AI

In a survey two years ago, about a third of small and midsize businesses told online marketing specialist Constant Contact that they were aware of how AI tools could be used in their operations.

Fast forward to 2023; 74% of owners of small to medium-sized businesses (SMBs) want to use AI and marketing automation technologies in their business, and 55% are more interested in the idea today than they were six months ago.

The sharply rising interest among smaller businesses in using AI tools for their marketing and other needs shouldn’t be surprising, given the accelerated innovation around generative AI like OpenAI’s ChatGPT chatbot and other machine learning technologies, according to Russ Morton, chief product officer at Constant Contact.

“The recent breakthroughs in natural language processing have changed the way we interact with AI, and now anyone can have intelligent dialogue with an algorithm,” Morton told Techstrong.ai. “That’s game-changing innovation. What’s interesting though is how quickly SMBs have reacted. … That tells me they are excited about its capabilities; they understand the value and they want to start leveraging it to drive better business outcomes.”

The shift will quicken even more as SMBs become more familiar with what AI technologies can do for them, he said.

The numbers coming out of Constant Contact’s recent Small Business Now report show a rapidly growing interest in AI tools. The company and research firm Ascend2 surveyed 486 small business decision makers in the United States to get a better understanding of where SMBs were with AI.

Saving Time and Money

The gist of the report was that AI and automation can give SMB owners and executives an extra hour in their week by saving them time and money on their most daunting and time-consuming tasks, including attracting new customers (60% say it is a top challenge), hiring and retaining staff (17% say they spend more time on this than any other initiative), marketing to a target audience (39%), and converting leads to sales (35%).

“With regard to hiring, AI probably isn’t going to take over that process any time soon, but it can be the extra marketing team member many small businesses need — and that might enable them to accomplish more work without needing to hire more help,” Constant Contact PR manager Michael Wood wrote in a blog post.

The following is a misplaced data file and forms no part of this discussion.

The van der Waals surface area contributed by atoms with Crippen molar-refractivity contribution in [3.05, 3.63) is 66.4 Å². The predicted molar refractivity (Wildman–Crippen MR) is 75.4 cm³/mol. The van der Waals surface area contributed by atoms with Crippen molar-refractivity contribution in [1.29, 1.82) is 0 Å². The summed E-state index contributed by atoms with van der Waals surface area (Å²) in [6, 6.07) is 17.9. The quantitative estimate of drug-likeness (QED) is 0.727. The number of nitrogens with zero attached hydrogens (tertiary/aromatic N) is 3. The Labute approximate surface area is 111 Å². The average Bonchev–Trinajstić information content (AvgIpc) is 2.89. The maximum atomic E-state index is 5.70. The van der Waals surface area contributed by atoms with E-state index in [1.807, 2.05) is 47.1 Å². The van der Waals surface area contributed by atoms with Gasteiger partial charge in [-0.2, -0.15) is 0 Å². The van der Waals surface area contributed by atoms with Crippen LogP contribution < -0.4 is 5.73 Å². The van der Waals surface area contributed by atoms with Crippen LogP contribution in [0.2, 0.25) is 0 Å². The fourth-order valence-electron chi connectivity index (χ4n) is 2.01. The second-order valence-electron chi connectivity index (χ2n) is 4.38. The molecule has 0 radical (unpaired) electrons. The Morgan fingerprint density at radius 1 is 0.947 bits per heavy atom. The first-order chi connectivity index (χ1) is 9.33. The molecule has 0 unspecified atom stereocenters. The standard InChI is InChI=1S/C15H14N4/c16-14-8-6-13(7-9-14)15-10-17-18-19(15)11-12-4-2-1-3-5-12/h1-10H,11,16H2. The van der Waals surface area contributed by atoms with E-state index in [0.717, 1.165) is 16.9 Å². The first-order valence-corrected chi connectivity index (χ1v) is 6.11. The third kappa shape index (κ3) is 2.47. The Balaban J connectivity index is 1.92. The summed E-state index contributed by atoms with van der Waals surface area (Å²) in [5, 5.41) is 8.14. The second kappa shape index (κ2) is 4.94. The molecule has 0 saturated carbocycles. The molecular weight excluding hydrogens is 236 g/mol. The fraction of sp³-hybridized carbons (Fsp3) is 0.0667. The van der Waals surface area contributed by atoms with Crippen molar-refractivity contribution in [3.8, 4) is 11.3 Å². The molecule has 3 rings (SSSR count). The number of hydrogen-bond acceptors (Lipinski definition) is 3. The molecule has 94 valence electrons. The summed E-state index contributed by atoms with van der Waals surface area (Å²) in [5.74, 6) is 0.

Small businesses are starting to work toward that. According to the 20-page report, 26% of those surveyed said they are already investing in AI and automation, primarily in such areas as attracting and keeping customers and driving more sales, Morton said.

AI Use Cases

The report found that the top AI use cases are social media (52%), generative content creation (44%), and email marketing (41%).

“More than half of SMBs currently using AI are leveraging it to create content for social media and email marketing campaigns, which speaks to their belief that email and social are good acquisition channels,” he said. “The beauty of AI is that is allows those SMBs to deliver high-quality, personalized messages to customers in the channels where they are most likely to engage. And it does all this in seconds instead of hours.”

The survey found that 91% of SMBs using AI and automation said the technologies were making their businesses more successful and 60% said they were saving time and making their operations more efficient. In addition, 33% of these businesses estimated they’ve saved more than 40 minutes a week using these tools in their marketing efforts and 28% expected to save more than $5,000 in the coming year by using them.

“Larger SMBs have been able to grow their business faster and compete with bigger companies as a result of using AI, while smaller companies are saving time and working more efficiently,” the report’s authors wrote.

More Education is Needed

That said, while small businesses are signaling strong interest in the technologies – with some already applying them – there is a lot of educating that still needs to be done, according to the report. About 80% said they have only a beginner or intermediate understanding of how AI and automation can help their businesses, with the top concerns ranging from data security to possible high costs to the expected learning curve.

There are other concerns that are making some SMBs either hesitant or unlikely to move ahead with AI anytime soon, including 26% who don’t believe it will help their operations and 12% who say it’s unethical to use AI or automation.

“Up until recently, AI tools have only been available to larger companies with big marketing teams and even bigger budgets,” Morton said. “Many small businesses feel very green when it comes to understanding exactly where and how AI and automation can help them. There’s some natural hesitation and curiosity that comes with that, and we’re seeing those businesses look to trusted service providers for assistance.”

He pointed to the advances in efficiency and time savings among small businesses already using AI and automation as proof points of how the technologies can help SMBs and should be seen as a warning of sorts for those that are hesitating.

“We believe the SMBs who use tools powered by AI and automation will have a significant advantage over businesses who opt not to utilize this technology,” Morton said. “Small businesses see the power of AI, and while they are still new to it, they are already working more efficiently, creating more memorable experiences and growing their businesses.”